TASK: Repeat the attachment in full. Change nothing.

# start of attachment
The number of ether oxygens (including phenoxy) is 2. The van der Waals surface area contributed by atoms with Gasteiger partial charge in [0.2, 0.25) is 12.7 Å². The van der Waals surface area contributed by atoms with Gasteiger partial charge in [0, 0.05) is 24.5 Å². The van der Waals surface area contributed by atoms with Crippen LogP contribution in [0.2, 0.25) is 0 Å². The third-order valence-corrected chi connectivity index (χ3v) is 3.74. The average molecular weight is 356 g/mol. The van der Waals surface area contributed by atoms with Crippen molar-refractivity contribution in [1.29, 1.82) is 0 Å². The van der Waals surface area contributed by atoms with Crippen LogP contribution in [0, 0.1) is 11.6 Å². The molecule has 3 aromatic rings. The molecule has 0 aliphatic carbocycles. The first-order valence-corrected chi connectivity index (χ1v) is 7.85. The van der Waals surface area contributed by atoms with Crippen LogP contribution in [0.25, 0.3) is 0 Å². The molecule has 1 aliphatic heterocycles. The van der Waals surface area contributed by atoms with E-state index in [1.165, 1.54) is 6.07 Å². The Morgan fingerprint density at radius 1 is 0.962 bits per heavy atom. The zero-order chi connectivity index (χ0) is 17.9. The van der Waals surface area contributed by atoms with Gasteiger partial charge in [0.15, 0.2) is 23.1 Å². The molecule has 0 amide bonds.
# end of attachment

The number of ether oxygens (including phenoxy) is 2. The van der Waals surface area contributed by atoms with Gasteiger partial charge in [0.2, 0.25) is 12.7 Å². The van der Waals surface area contributed by atoms with Gasteiger partial charge in [0, 0.05) is 24.5 Å². The van der Waals surface area contributed by atoms with Crippen LogP contribution in [0.2, 0.25) is 0 Å². The third-order valence-corrected chi connectivity index (χ3v) is 3.74. The average molecular weight is 356 g/mol. The van der Waals surface area contributed by atoms with Crippen molar-refractivity contribution in [1.29, 1.82) is 0 Å². The van der Waals surface area contributed by atoms with Crippen LogP contribution in [0, 0.1) is 11.6 Å². The molecule has 3 aromatic rings. The molecule has 0 aliphatic carbocycles. The first-order valence-corrected chi connectivity index (χ1v) is 7.85. The van der Waals surface area contributed by atoms with Crippen LogP contribution in [0.25, 0.3) is 0 Å². The molecule has 1 aliphatic heterocycles. The van der Waals surface area contributed by atoms with E-state index in [1.165, 1.54) is 6.07 Å². The Morgan fingerprint density at radius 1 is 0.962 bits per heavy atom. The zero-order chi connectivity index (χ0) is 17.9. The van der Waals surface area contributed by atoms with Gasteiger partial charge in [0.15, 0.2) is 23.1 Å². The molecule has 0 amide bonds.